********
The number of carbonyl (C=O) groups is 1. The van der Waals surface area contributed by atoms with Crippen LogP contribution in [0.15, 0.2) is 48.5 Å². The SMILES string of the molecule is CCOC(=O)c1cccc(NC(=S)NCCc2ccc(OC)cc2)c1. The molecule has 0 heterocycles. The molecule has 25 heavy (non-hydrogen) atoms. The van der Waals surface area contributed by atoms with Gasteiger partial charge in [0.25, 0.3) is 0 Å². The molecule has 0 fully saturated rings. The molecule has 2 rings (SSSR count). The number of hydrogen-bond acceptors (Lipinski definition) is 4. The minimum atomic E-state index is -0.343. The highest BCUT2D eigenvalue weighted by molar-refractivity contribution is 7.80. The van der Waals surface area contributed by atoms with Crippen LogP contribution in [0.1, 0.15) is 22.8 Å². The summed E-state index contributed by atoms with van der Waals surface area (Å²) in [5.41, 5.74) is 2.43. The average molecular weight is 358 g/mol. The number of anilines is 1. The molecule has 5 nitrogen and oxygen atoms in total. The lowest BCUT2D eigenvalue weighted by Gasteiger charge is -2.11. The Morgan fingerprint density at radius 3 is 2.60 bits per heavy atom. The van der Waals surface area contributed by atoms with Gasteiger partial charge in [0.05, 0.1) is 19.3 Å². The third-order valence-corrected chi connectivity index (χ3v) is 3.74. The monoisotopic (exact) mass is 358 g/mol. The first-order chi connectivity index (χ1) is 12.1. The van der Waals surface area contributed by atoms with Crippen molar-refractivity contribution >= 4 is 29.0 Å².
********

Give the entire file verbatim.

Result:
The number of carbonyl (C=O) groups is 1. The van der Waals surface area contributed by atoms with Crippen LogP contribution in [0.15, 0.2) is 48.5 Å². The SMILES string of the molecule is CCOC(=O)c1cccc(NC(=S)NCCc2ccc(OC)cc2)c1. The molecule has 0 heterocycles. The molecule has 25 heavy (non-hydrogen) atoms. The van der Waals surface area contributed by atoms with Gasteiger partial charge in [0.25, 0.3) is 0 Å². The molecule has 0 fully saturated rings. The molecule has 2 rings (SSSR count). The number of hydrogen-bond acceptors (Lipinski definition) is 4. The minimum atomic E-state index is -0.343. The highest BCUT2D eigenvalue weighted by molar-refractivity contribution is 7.80. The van der Waals surface area contributed by atoms with Crippen LogP contribution in [0.1, 0.15) is 22.8 Å². The summed E-state index contributed by atoms with van der Waals surface area (Å²) in [5.41, 5.74) is 2.43. The average molecular weight is 358 g/mol. The number of anilines is 1. The molecule has 5 nitrogen and oxygen atoms in total. The lowest BCUT2D eigenvalue weighted by Gasteiger charge is -2.11. The Morgan fingerprint density at radius 3 is 2.60 bits per heavy atom. The van der Waals surface area contributed by atoms with Gasteiger partial charge in [0.05, 0.1) is 19.3 Å². The third-order valence-corrected chi connectivity index (χ3v) is 3.74. The monoisotopic (exact) mass is 358 g/mol. The first-order chi connectivity index (χ1) is 12.1. The van der Waals surface area contributed by atoms with Crippen molar-refractivity contribution >= 4 is 29.0 Å².